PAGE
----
San Jose Foreclosures for Sale Cut Home Values by Billions

by Simon Lindsay on cities

San Jose foreclosures for sale contributed significantly to the reduction of total home values in the area by $9.3 billion since the start of the year, based on data from a real estate marketing company. The loss represented nearly 3 percent of total home values in the area.

The loss in home values was even more staggering last year when total home values in the San Jose metropolitan area were cut down by $60.6 billion.

Compared to other metro areas in the country, the San Jose area ranked 20th based on percentage of total value loss for the 11-month period from January to November. The other two California metro areas that lost substantially since January were Los Angeles and San Francisco.

Los Angeles lost $60.8 billion in home values while San Francisco, the seventh in the metro area ranking, lost $34.3 billion. Last year, the San Francisco area, which includes the counties of San Francisco, Marin, Contra Costa, Alameda and San Mateo, lost a total of $139.2 billion.

Home values in the San Jose area continued to deteriorate because of continued foreclosure actions in the area. In another report on metro area foreclosures in the July-September quarter, nearly 8,200 residential units in the San Jose area were notified of default or foreclosure, many of which were already repossessed by lenders and posted as San Jose foreclosures for sale.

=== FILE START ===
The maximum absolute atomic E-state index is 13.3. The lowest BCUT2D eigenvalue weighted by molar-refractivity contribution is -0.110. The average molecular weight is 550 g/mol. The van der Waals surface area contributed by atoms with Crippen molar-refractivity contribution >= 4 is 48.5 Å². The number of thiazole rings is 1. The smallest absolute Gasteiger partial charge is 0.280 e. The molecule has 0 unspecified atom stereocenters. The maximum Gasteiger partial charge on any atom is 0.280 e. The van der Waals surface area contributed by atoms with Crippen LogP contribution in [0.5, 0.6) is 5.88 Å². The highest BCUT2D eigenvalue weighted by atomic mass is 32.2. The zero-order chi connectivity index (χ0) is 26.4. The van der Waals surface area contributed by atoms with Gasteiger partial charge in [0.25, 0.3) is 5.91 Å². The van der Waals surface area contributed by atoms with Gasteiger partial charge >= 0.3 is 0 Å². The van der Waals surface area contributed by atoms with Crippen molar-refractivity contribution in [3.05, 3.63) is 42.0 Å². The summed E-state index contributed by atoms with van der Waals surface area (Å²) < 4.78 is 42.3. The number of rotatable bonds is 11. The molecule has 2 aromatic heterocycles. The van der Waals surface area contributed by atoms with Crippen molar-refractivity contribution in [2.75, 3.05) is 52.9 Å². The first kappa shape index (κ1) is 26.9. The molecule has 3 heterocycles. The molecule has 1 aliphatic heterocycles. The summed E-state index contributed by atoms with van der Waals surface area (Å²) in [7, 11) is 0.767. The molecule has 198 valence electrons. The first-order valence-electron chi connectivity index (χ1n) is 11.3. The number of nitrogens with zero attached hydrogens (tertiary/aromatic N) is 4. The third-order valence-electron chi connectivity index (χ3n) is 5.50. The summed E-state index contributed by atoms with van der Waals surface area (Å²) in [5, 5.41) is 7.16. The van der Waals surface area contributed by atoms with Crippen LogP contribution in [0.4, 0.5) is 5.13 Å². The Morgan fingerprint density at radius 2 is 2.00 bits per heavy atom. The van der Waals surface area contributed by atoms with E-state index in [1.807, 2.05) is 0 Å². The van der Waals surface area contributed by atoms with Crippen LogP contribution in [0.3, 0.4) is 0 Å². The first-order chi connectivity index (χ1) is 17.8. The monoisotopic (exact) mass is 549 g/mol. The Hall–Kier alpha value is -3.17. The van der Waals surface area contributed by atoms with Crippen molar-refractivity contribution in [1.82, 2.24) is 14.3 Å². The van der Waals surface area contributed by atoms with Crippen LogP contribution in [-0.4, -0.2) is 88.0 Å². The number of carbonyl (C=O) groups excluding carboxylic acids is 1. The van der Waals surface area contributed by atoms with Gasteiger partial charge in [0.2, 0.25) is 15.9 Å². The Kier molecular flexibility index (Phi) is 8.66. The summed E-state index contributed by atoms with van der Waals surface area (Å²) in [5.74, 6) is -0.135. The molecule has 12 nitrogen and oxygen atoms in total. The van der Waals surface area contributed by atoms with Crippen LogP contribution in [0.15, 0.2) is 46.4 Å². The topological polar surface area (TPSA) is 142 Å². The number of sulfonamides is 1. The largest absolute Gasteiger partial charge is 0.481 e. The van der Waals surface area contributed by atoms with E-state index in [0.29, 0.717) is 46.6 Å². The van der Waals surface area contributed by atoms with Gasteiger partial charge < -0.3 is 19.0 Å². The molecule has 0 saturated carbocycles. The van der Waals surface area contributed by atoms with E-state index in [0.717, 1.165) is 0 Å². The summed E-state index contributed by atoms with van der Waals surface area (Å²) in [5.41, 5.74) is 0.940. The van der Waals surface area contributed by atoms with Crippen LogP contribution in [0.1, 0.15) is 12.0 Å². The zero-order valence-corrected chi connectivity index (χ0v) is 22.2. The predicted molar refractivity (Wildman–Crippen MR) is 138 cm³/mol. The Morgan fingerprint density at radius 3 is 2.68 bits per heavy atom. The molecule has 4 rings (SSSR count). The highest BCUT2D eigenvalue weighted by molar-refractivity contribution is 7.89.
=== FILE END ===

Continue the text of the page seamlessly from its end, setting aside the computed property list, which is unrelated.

The pace of foreclosure in the area stepped up by 2.7 percent compared to the previous quarter and by 28.8 percent compared to the same quarter last year. About 1.3 percent of all households in the area were put into the foreclosure process during the quarter.

According to analysts, while housing values in the Silicon Valley generally declined this year, home prices in the area increased in October, with the median sales price in the Santa Clara area rising by almost seven percent from the median price in October last year.

To estimate collective home values in metro areas, the real estate research firm used a proprietary formula that considered home prices whether the homes were sold or not.

Meanwhile, Larry Stone, assessor of Santa Clara County, said that the system of estimating property values for tax purposes is different. He said that the county lost a total of $18 billion in residential property value since January.

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